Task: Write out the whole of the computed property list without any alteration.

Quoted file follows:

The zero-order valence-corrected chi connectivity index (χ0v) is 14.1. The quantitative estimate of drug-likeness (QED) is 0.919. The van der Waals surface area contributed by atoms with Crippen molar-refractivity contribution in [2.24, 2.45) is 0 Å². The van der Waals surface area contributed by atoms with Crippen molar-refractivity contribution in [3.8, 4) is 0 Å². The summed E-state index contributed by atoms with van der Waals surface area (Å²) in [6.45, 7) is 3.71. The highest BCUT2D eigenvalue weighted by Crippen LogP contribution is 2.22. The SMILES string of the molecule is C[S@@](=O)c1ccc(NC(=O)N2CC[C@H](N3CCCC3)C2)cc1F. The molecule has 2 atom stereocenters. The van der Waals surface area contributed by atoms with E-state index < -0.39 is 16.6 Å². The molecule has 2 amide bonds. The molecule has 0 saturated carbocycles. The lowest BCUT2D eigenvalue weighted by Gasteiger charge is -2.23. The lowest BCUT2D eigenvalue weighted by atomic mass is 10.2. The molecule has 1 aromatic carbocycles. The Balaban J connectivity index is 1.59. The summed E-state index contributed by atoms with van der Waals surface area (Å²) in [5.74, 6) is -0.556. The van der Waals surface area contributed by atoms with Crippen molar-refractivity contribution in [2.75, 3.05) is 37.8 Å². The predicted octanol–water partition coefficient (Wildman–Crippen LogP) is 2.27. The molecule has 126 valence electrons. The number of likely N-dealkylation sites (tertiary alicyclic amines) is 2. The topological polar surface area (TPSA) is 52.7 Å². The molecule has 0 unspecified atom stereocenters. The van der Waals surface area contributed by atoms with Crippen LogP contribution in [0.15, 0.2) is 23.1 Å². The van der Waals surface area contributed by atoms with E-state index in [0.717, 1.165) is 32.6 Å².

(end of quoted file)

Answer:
The zero-order valence-corrected chi connectivity index (χ0v) is 14.1. The quantitative estimate of drug-likeness (QED) is 0.919. The van der Waals surface area contributed by atoms with Crippen molar-refractivity contribution in [2.24, 2.45) is 0 Å². The van der Waals surface area contributed by atoms with Crippen molar-refractivity contribution in [3.8, 4) is 0 Å². The summed E-state index contributed by atoms with van der Waals surface area (Å²) in [6.45, 7) is 3.71. The highest BCUT2D eigenvalue weighted by Crippen LogP contribution is 2.22. The SMILES string of the molecule is C[S@@](=O)c1ccc(NC(=O)N2CC[C@H](N3CCCC3)C2)cc1F. The molecule has 2 atom stereocenters. The van der Waals surface area contributed by atoms with E-state index < -0.39 is 16.6 Å². The molecule has 2 amide bonds. The molecule has 0 saturated carbocycles. The lowest BCUT2D eigenvalue weighted by Gasteiger charge is -2.23. The lowest BCUT2D eigenvalue weighted by atomic mass is 10.2. The molecule has 1 aromatic carbocycles. The Balaban J connectivity index is 1.59. The summed E-state index contributed by atoms with van der Waals surface area (Å²) in [5.74, 6) is -0.556. The van der Waals surface area contributed by atoms with Crippen molar-refractivity contribution in [2.75, 3.05) is 37.8 Å². The predicted octanol–water partition coefficient (Wildman–Crippen LogP) is 2.27. The molecule has 126 valence electrons. The number of likely N-dealkylation sites (tertiary alicyclic amines) is 2. The topological polar surface area (TPSA) is 52.7 Å². The molecule has 0 unspecified atom stereocenters. The van der Waals surface area contributed by atoms with Crippen LogP contribution in [0.15, 0.2) is 23.1 Å². The van der Waals surface area contributed by atoms with E-state index in [0.717, 1.165) is 32.6 Å².